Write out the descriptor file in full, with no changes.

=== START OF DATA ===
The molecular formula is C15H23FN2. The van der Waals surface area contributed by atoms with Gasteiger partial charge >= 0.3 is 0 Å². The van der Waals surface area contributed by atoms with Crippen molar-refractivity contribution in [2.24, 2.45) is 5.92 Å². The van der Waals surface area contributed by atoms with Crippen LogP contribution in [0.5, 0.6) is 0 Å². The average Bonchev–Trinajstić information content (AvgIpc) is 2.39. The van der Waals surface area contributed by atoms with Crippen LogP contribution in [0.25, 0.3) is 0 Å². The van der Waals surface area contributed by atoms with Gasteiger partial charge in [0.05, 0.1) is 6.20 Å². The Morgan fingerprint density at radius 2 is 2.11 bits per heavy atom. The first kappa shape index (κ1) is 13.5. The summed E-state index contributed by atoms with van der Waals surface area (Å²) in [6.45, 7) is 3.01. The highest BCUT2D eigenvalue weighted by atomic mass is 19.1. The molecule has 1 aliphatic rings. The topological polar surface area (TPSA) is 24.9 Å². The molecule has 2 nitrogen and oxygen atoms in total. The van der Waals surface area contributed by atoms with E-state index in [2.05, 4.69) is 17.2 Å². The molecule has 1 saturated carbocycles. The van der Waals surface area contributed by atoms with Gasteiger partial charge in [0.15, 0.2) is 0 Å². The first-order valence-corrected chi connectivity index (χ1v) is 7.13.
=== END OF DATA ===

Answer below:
The molecular formula is C15H23FN2. The van der Waals surface area contributed by atoms with Gasteiger partial charge >= 0.3 is 0 Å². The van der Waals surface area contributed by atoms with Crippen molar-refractivity contribution in [2.24, 2.45) is 5.92 Å². The van der Waals surface area contributed by atoms with Crippen LogP contribution in [0.5, 0.6) is 0 Å². The average Bonchev–Trinajstić information content (AvgIpc) is 2.39. The van der Waals surface area contributed by atoms with Crippen LogP contribution in [0.25, 0.3) is 0 Å². The van der Waals surface area contributed by atoms with Gasteiger partial charge in [0.05, 0.1) is 6.20 Å². The Morgan fingerprint density at radius 2 is 2.11 bits per heavy atom. The first kappa shape index (κ1) is 13.5. The summed E-state index contributed by atoms with van der Waals surface area (Å²) in [6.45, 7) is 3.01. The highest BCUT2D eigenvalue weighted by atomic mass is 19.1. The molecule has 1 aliphatic rings. The topological polar surface area (TPSA) is 24.9 Å². The molecule has 2 nitrogen and oxygen atoms in total. The van der Waals surface area contributed by atoms with E-state index in [2.05, 4.69) is 17.2 Å². The molecule has 1 saturated carbocycles. The van der Waals surface area contributed by atoms with Gasteiger partial charge in [0.15, 0.2) is 0 Å². The first-order valence-corrected chi connectivity index (χ1v) is 7.13.